By Oz Online | Published on November 1, 2020

An Atlanta native has already lived his own Hollywood success story. Now, he’s helping Cobb students launch film careers in their home state.

Jeffrey Stepakoff, a veteran screenwriter and tenured professor at Kennesaw State University, was tapped to lead the Georgia Film Academy when it opened to students in 2015. In the five years since, the program has welcomed between 50 and 100 KSU students each semester to learn about the film industry.

“They take the class from the Georgia Film Academy,” Stepakoff told the MDJ. “They take the class from our instructors. They take the class on our sound stages. And once they’ve completed the classes successfully, we will put them in a union-covered craft internship on a sound stage in a set here in Georgia.”

Rather than learning on campus, students will go into Atlanta or travel to Gwinnett County to take their film courses at studios.

Student interns can work on movies like a Marvel film or locally recorded television shows like “The Walking Dead.” According to Stepakoff, KSU is one of the Georgia Film Academy’s most active partners, and students from any department at the university can take film production courses at the academy.

“Kennesaw State students are now building their own degrees,” he said.

Stepakoff spent about two decades working as a film and television writer and producer in Hollywood, and he returned to Georgia about 15 years ago to accept a teaching position at KSU. After Gov. Sonny Perdue signed the 2008 Entertainment Industry Investment Act into law, Georgia’s film industry began growing rapidly, Stepakoff said.

“It is unprecedented in terms of its scope,” he said of Georgia’s multi-billion dollar film industry. “Nowhere in North America, nowhere on the planet has there ever been this kind of unprecedented growth in a film and television production business.”

With that growth came a need for talent. To fill that need, the state launched the Georgia Film Academy in 2015, and KSU was one of its first three partner institutions. At the time, the academy taught 194 students.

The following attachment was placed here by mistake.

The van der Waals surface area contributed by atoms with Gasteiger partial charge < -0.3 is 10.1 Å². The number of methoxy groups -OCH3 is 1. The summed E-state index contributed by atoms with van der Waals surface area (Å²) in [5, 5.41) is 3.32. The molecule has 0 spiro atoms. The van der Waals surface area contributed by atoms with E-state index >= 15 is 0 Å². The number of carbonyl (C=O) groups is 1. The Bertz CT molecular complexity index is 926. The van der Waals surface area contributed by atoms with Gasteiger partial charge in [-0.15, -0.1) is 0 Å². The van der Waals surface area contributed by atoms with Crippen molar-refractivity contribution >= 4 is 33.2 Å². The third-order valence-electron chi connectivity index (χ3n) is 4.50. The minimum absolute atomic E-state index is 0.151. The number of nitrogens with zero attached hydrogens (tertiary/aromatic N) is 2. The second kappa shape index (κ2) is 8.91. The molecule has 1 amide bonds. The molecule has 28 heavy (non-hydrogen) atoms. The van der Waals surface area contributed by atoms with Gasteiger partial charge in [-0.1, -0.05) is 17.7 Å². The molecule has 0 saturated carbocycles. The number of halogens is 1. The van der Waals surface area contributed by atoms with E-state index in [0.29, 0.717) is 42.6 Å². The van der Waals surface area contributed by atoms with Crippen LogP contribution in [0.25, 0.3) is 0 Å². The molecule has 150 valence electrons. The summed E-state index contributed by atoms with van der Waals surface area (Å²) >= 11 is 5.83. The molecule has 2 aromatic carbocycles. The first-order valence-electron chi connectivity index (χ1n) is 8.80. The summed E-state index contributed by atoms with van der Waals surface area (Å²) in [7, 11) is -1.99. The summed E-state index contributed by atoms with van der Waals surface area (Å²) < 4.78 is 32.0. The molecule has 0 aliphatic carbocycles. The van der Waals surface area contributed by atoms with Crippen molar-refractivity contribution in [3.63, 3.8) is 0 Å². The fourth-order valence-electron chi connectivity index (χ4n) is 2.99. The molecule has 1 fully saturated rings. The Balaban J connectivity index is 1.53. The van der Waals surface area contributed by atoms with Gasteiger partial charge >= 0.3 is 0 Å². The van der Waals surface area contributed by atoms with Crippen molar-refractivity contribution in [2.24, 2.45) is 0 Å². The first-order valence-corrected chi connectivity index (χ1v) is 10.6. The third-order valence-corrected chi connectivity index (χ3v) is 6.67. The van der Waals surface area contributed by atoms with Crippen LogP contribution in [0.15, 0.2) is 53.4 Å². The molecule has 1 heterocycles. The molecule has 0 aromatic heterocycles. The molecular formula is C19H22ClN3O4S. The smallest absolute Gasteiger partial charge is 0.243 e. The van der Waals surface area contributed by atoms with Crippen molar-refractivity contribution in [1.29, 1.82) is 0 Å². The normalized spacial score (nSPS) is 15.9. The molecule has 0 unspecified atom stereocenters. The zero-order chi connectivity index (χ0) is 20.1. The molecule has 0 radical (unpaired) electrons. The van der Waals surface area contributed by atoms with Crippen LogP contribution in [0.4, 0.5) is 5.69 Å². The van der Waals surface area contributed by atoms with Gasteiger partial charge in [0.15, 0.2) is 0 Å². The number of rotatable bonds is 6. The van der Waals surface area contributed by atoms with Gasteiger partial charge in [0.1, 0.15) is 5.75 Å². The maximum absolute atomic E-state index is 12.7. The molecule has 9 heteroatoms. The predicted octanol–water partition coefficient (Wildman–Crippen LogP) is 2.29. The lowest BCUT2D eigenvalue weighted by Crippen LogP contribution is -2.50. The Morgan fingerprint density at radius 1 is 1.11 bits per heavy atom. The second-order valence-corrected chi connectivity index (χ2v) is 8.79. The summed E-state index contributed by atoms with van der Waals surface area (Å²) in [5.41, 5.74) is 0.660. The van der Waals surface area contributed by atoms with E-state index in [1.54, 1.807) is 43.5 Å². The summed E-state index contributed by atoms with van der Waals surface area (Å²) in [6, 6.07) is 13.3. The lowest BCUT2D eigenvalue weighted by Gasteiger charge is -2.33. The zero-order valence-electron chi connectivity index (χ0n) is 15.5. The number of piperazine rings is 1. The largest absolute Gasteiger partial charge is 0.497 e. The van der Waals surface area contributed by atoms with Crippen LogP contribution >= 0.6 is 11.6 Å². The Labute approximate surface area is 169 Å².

Today, the film academy has 24 partner institutions, universities and technical colleges all over the state like the University of Georgia, Georgia State University and the University of West Georgia. Over 8,000 Georgians have taken a Georgia Film Academy course, and more than 1,000 have been placed in union internships, Stepakoff said.

The academy developed a fundamental curriculum and made it available to students across the state. Students first participate in a core program where they learn the fundamentals of working in film.

“Instead of being an accredited college, what we do is we hire instructors,” he said. “These are people who none of the universities and none of the technical colleges were employing. They are generally people with tremendous experience on set and on sound stages.”

He said these professionals could have up to 30 years of experience, not as teachers, but as film employees.

“Think of it as real-world film school training,” Stepakoff said.

After completing the core curriculum, students can take classes in camera work, electric and lighting, screenwriting and more. Upon completion of their studies, students can be placed in an internship, Stepakoff said.

“We will put those students, who are now of value, on to our sound stages and sets,” Stepakoff said. “We are the only organization that has a partnership and contracts with the labor unions. In order to work on sound stages and sets, you have to have the approval and the partnership with the union, so this is what the film academy offers.”

Students have to register through the department of communications and the 50 to 100 reserved seats always fill, he said.

“If you want to take the film academy courses, you need to sign up relatively early,” Stepakoff said, “and they always do.”

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